2015 Mount Mary Vineyard, Chardonnay, Yarra Valley, Australia

2015 Mount Mary Vineyard, Chardonnay, Yarra Valley, Australia

Product: 20158125758
Prices start from £350.00 per case Buying options
2015 Mount Mary Vineyard, Chardonnay, Yarra Valley, Australia

Description

Very heavily malo nose [my mistake, rightly corrected by Sam Middleton – it's strong leesiness rather than malo character: milkiness not butteriness; Mount Mary Chardonnays never undergo malolactic conversion]. Rather green acid overlay. Medium body but still lots of green chewiness. Perhaps it will bloom but for the moment that green acid dominates. Slightly sweet start. Not very graceful at the moment.

Drink 2018-2021

Jancis Robinson MW, jancisrobinson.com (Sep 2017)

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Available by the case In Bond. Pricing excludes duty and VAT, which must be paid separately before delivery. Find out more.
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6 x 75cl bottle
BBX marketplace BBX 1 case £350.00

Critics reviews

Jancis Robinson MW15.5+/20
Jancis Robinson MW15.5+/20
Very heavily malo nose [my mistake, rightly corrected by Sam Middleton – it's strong leesiness rather than malo character: milkiness not butteriness; Mount Mary Chardonnays never undergo malolactic conversion]. Rather green acid overlay. Medium body but still lots of green chewiness. Perhaps it will bloom but for the moment that green acid dominates. Slightly sweet start. Not very graceful at the moment.

Drink 2018-2021

Jancis Robinson MW, jancisrobinson.com (Sep 2017) Read more

About this WINE

Mount Mary Vineyard

Mount Mary Vineyard

Mount Mary has an exalted reputation in the wine world and has accrued a somewhat cult following. Established in the Yarra Valley in 1971, with an annual production of around 3,000 cases, it continues the legacy of its founding father, winemaker Dr John Middleton -who died aged 82 on 27 June 2006- to produce superbly refined, powerful Cabernets and elegant, long-lived Pinot Noirs. The Triolet blend and Chardonnay are two superb offerings from the white stable. It's just a pity so little is made!

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Yarra Valley

Yarra Valley

Victoria’s oldest viticultural area dates back to 1837. Initially it won admiration and trophies for its dry wines before losing out first to the fortifieds from South Australia, and then to the dairy cow. The 1960s saw its revival with Dr Bailey Carrodus founding Yarra Yering in 1969, closely followed by another medic, Dr John Middleton, launching Mount Mary in 1971.

Famous for its Pinot Noir and Chardonnay, the region has attracted interest from sparkling houses, notably Domaine Chandon as well as from one or two corporates; Melbourne’s continued sprawl represents the biggest threat to this Victorian idyll.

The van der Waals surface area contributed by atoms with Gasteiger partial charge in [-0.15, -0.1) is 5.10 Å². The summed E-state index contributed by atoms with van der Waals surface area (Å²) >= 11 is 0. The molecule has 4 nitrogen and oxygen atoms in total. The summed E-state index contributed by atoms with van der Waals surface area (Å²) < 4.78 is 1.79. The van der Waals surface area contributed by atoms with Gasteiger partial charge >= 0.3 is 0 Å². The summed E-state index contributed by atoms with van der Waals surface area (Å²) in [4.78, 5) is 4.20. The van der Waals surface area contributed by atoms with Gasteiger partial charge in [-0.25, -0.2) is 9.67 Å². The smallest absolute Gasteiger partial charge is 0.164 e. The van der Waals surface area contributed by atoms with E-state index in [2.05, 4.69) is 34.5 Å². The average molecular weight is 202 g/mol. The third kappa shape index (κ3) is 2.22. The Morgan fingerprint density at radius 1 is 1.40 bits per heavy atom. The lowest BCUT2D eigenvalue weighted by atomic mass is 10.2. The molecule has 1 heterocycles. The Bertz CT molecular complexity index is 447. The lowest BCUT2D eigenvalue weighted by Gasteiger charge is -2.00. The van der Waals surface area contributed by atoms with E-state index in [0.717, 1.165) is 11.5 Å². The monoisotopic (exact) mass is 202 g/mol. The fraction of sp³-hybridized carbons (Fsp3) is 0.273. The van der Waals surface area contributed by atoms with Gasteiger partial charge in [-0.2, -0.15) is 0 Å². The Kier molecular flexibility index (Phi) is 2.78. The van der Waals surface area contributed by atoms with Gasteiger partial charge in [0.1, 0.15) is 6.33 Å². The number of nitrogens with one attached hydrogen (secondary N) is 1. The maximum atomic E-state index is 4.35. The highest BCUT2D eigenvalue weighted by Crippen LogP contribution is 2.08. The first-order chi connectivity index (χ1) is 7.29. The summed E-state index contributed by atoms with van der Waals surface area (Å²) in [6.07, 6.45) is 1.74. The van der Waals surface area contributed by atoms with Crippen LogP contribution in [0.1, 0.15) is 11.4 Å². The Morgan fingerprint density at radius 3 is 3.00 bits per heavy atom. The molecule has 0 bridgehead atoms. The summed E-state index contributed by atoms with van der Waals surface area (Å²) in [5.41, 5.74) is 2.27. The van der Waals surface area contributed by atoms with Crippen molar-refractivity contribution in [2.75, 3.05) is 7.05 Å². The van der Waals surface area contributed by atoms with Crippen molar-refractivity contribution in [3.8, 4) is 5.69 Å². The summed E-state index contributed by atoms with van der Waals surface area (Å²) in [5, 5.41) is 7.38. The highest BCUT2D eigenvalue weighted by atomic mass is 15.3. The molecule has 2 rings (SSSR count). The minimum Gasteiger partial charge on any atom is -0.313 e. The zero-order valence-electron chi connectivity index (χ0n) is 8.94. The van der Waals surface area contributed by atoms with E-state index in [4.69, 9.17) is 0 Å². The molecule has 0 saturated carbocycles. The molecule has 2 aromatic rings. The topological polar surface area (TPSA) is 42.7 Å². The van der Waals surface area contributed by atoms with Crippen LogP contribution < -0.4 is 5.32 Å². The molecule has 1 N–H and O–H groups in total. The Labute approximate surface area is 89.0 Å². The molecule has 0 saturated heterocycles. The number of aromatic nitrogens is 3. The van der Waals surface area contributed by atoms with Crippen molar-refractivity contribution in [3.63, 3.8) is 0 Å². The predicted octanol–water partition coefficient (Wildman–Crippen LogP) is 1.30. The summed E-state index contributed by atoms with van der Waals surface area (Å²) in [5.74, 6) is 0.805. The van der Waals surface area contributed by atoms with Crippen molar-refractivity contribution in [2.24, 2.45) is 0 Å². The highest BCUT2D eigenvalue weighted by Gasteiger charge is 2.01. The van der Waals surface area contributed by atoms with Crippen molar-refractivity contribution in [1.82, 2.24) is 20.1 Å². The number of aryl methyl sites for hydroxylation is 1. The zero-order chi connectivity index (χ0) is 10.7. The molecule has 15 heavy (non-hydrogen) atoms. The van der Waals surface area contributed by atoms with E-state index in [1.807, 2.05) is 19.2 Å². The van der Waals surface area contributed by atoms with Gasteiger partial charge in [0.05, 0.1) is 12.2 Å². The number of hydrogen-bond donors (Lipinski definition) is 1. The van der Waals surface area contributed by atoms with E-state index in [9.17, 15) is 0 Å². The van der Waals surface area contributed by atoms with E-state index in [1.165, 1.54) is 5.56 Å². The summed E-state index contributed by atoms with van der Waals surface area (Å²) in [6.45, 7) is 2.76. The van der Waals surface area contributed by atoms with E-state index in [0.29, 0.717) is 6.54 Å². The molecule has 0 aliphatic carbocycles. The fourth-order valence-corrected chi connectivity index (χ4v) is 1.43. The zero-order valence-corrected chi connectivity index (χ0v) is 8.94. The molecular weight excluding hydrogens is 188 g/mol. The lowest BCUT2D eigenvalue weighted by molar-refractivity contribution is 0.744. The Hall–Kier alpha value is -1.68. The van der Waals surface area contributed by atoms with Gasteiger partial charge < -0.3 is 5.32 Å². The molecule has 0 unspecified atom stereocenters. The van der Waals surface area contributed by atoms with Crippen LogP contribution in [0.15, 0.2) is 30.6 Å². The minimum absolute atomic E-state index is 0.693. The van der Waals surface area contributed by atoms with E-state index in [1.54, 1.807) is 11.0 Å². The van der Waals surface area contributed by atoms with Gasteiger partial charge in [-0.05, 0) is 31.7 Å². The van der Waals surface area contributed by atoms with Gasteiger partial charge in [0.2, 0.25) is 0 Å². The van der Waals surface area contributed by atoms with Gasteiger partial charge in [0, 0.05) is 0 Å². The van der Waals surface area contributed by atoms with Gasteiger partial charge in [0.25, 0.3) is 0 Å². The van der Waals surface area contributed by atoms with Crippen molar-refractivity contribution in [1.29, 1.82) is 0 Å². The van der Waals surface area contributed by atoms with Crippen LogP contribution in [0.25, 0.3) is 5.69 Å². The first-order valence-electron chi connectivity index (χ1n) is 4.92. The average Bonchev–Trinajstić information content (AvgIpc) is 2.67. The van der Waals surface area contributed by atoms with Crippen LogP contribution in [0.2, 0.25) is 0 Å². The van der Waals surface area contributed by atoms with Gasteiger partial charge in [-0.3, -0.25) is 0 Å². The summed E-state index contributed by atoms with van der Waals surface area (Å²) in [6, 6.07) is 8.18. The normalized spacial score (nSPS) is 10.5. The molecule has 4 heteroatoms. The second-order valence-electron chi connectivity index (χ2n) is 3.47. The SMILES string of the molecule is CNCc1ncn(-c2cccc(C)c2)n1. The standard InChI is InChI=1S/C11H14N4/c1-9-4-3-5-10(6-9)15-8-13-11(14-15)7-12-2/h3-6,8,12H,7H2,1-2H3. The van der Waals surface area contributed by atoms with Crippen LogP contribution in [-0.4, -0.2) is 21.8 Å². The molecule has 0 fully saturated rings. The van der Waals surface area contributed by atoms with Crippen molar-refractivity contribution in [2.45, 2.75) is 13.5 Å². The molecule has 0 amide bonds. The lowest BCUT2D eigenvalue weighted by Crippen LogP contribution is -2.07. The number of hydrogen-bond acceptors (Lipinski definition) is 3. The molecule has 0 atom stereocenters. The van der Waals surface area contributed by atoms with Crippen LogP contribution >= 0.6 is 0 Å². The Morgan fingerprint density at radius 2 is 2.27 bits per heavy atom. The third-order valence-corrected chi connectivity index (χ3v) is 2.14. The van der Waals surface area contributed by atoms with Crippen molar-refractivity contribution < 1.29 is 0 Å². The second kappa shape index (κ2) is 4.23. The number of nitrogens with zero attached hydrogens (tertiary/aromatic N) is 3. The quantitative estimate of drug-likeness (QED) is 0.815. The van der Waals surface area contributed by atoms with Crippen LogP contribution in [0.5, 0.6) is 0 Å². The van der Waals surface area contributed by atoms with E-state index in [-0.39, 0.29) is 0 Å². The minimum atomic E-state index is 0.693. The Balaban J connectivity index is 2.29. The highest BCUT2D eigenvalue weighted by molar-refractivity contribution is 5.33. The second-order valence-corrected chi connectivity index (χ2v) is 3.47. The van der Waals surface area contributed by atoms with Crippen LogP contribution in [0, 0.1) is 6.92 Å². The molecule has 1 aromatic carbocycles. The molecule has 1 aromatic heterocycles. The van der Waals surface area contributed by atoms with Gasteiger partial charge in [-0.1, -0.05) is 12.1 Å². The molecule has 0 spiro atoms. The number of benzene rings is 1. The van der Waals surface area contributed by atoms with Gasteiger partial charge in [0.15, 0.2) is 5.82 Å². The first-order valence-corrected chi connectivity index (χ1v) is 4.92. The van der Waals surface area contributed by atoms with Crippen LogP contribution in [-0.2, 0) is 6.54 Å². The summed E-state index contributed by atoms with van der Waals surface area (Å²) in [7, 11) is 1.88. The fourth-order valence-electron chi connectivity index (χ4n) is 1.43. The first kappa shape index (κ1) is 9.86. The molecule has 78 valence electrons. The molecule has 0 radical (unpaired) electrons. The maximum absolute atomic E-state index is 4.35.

The climate is cool maritime (it’s just 15 miles to the ocean), exposed to wind and rain with spring frosts a potential risk. The region’s warmer northerly aspects are preferred for viticulture. The best soils are underpinned by a low vigour, red-brown clay subsoil, while a significant swathe of the region is characterised by vigorous deep-red loam.

Recommended producers: Toolangi, Mount Mary

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Chardonnay

Chardonnay

Chardonnay is the "Big Daddy" of white wine grapes and one of the most widely planted in the world. It is suited to a wide variety of soils, though it excels in soils with a high limestone content as found in Champagne, Chablis, and the Côte D`Or.

Burgundy is Chardonnay's spiritual home and the best White Burgundies are dry, rich, honeyed wines with marvellous poise, elegance and balance. They are unquestionably the finest dry white wines in the world. Chardonnay plays a crucial role in the Champagne blend, providing structure and finesse, and is the sole grape in Blanc de Blancs.

It is quantitatively important in California and Australia, is widely planted in Chile and South Africa, and is the second most widely planted grape in New Zealand. In warm climates Chardonnay has a tendency to develop very high sugar levels during the final stages of ripening and this can occur at the expense of acidity. Late picking is a common problem and can result in blowsy and flabby wines that lack structure and definition.

Recently in the New World, we have seen a move towards more elegant, better- balanced and less oak-driven Chardonnays, and this is to be welcomed.

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